This report examines (1) what information is available to FAA about the extent of unsafe small UAS use in the national airspace, and (2) the extent to which FAA's management of safety risks posed by small UAS has followed key principles of risk management, among other objectives. GAO reviewed FAA and other federal data on small UAS use from 2014 to 2018, and FAA and industry documents. From FAA's policies that apply to its safety oversight, including small UAS, GAO identified five key safety risk management principles and 15 supporting requirements, and compared them to FAA's regulatory efforts related to small UAS. GAO also interviewed FAA officials, as well as 46 aviation stakeholders, including experts and industry groups, selected based on their knowledge of small UAS safety issues.

What GAO Recommends

GAO recommends that FAA establish a mechanism to ensure that FAA's management of small UAS safety risks follows all applicable principles and requirements in the agency's policies. FAA agreed with GAO's recommendation.

For more information, contact Heather Krause at (202) 512-2834 or KrauseH@gao.gov.

Recommendation for Executive Action

  1. Status: Closed - Implemented

    Comments: In May 2018, GAO reported that FAA, in selected efforts related to small unmanned aircraft systems (UAS), followed five key agency risk management principles-reflected in the agency's policies-to varying extents. FAA had followed two of the five principles: (1) defining appropriate roles and responsibilities for safety risk management and (2) describing the aviation system under consideration. In contrast, FAA had partially followed the other three principles: (1) analyzing and assessing safety risks; (2) implementing controls to mitigate the risks; and (3) monitoring the effectiveness of the controls and adjusting them as needed. GAO concluded that FAA's partial use of key risk-management principles in its efforts related to small UAS limited its ability to perform effective safety oversight in this area. Therefore, GAO recommended that FAA establish a mechanism, such as an internal review procedure, to ensure that FAA's management of small UAS safety risks follows all applicable principles and requirements in the agency's policies. In 2020, GAO confirmed that FAA established an internal review procedure whereby appropriate FAA management and executives review safety risk management decisions proposed by FAA staff in response to requests from applicants asking, among other things, the agency to waive novel UAS operations from the agency's UAS regulations. The procedure is part of a policy FAA adopted in October 2019 on the agency's management of safety risks related to requests for waivers or exemptions to its regulations for UAS. FAA adopted the policy in response to GAO's recommendation and an internal FAA audit that found that the agency had not consistently applied its safety risk management process when deciding whether to issue such waivers or exemptions. In addition to the review procedure mentioned above, the policy supplements FAA's general policy on safety risk management by defining the scope, roles and responsibilities, governance, and triggers for the agency's management of safety risks related to waivers or exemptions from its UAS regulations. It also includes a template for documenting compliance with the general policy. According to an FAA official, the agency developed and piloted the UAS-specific policy on several requests for waivers or exemptions-including one for a commercial package delivery enterprise-to ensure that granting such requests would not introduce unacceptable risks into the National Airspace System. As a result the above actions, FAA is in a better position to determine and implement a level of controls and oversight appropriate to the safety risks posed by small UAS and thereby help ensure the safety of the National Airspace System.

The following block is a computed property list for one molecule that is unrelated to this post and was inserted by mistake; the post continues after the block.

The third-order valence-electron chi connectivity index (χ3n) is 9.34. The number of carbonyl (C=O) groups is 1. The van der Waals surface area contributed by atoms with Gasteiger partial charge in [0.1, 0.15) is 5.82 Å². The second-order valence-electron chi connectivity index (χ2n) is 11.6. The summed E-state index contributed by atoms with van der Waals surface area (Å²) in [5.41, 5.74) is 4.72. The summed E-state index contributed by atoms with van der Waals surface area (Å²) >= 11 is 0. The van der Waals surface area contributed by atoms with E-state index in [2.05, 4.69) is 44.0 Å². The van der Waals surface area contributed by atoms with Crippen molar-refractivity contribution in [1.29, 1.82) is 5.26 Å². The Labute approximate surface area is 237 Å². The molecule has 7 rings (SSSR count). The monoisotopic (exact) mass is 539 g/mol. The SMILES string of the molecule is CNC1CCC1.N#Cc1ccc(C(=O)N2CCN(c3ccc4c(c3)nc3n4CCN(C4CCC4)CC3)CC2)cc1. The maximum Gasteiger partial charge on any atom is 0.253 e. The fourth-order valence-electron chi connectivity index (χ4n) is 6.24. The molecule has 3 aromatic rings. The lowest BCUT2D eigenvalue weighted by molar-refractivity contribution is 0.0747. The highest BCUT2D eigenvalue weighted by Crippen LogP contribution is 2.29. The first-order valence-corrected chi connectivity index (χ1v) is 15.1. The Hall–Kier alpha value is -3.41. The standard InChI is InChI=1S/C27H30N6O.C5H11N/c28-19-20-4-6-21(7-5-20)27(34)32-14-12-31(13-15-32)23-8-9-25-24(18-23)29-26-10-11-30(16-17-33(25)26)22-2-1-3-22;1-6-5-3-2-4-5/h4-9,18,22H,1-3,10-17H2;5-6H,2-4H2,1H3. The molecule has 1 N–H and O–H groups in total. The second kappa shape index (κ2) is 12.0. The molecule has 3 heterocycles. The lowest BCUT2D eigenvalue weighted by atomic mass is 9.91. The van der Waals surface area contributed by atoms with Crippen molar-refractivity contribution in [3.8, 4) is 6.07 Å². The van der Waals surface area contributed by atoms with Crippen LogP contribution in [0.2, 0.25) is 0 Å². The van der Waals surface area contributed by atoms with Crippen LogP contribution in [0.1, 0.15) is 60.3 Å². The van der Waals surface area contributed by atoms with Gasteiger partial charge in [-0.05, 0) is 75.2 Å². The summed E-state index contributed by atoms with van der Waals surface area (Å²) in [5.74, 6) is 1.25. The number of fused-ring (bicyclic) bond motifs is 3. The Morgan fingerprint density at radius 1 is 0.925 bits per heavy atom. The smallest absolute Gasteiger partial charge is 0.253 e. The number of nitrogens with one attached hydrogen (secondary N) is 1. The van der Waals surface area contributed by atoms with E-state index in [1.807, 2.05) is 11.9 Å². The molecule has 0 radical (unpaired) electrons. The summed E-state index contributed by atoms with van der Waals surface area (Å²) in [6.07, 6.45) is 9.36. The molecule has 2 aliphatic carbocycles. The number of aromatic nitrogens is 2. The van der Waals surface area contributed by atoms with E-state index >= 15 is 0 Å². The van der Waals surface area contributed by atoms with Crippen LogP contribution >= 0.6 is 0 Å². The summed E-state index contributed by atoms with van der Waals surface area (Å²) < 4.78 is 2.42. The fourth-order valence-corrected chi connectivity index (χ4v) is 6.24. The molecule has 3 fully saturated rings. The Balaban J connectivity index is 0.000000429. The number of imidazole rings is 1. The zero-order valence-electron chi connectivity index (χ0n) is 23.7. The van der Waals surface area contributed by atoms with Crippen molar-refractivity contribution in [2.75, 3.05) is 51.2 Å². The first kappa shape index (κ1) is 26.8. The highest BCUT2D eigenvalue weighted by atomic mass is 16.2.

Recommendation: The Administrator of FAA should establish a mechanism, such as an internal review procedure, to ensure that FAA's management of safety risks posed by small UAS operations in the National Airspace System follows all applicable principles and requirements in FAA's policies.

    Agency Affected: Department of Transportation: Federal Aviation Administration